History 'RATS' start work to recapture historic landscapes of the Gwent Levels!

Our major new volunteering project has started with a kick-off meeting on February 13th attended by a whopping 24 enthusiastic volunteers from all ends of the Levels!

The volunteers, under professional supervision, are hoping to delve into the records, court minutes and maps of the Monmouthshire Commissioners of Sewers to explore the development of the landscape of the Levels over the past 200 years. These important documents have never been formally studied and this project provides an exciting opportunity to explore the impact of tidal and fluvial flooding, the continuity of land tenure, settlement patterns, local government in action, and much, much more.

Sewers in this instance are watercourses, either natural or manmade, and commissioners of sewers throughout England and Wales held jurisdiction over drainage and sea defence in low-lying coastal lands including the Gwent, Somerset and Gloucestershire Levels beside the Severn Estuary. The Court of Sewers was a court of record, on a par with Quarter Sessions, and many of its commissioners were also justices of the peace. The work of the court affected almost everyone living on the Levels because tenants and landowners were responsible for repairs and maintenance. The records are therefore brimming with personal names.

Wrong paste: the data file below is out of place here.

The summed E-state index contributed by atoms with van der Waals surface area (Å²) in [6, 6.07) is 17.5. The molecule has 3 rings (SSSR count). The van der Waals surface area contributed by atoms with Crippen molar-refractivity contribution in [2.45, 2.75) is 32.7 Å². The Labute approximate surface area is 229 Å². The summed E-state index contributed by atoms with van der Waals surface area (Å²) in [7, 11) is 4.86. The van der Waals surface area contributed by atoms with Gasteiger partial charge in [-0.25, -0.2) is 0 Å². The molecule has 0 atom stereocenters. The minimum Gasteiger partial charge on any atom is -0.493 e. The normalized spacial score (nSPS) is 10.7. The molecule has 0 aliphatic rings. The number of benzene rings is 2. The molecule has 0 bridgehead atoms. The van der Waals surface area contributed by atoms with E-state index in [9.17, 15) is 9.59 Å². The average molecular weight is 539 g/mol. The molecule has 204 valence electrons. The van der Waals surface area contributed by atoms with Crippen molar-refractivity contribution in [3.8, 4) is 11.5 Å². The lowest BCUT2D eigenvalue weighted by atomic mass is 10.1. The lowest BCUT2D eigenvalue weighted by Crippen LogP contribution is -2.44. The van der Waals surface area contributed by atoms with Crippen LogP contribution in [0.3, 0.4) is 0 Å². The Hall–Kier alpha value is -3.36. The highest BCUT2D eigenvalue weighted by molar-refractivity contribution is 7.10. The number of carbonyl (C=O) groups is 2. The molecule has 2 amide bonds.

The research undertaken by the affectionately named Sewers’ ‘RATS’ (Research and Transcription Service) will be complemented by other strands of the project. These include field surveys, archaeological investigations, oral history recording and GIS mapping. Outputs from the research will inform events, exhibitions, and new resources to help interpret and explain the history of the Levels.

Meetings will be held monthly over the next two years to support the RATS with their work and provide training and resources.

If you’d like to volunteer, please get in touch by emailing info@livinglevels.org.uk

A role description for the RATS is available here.

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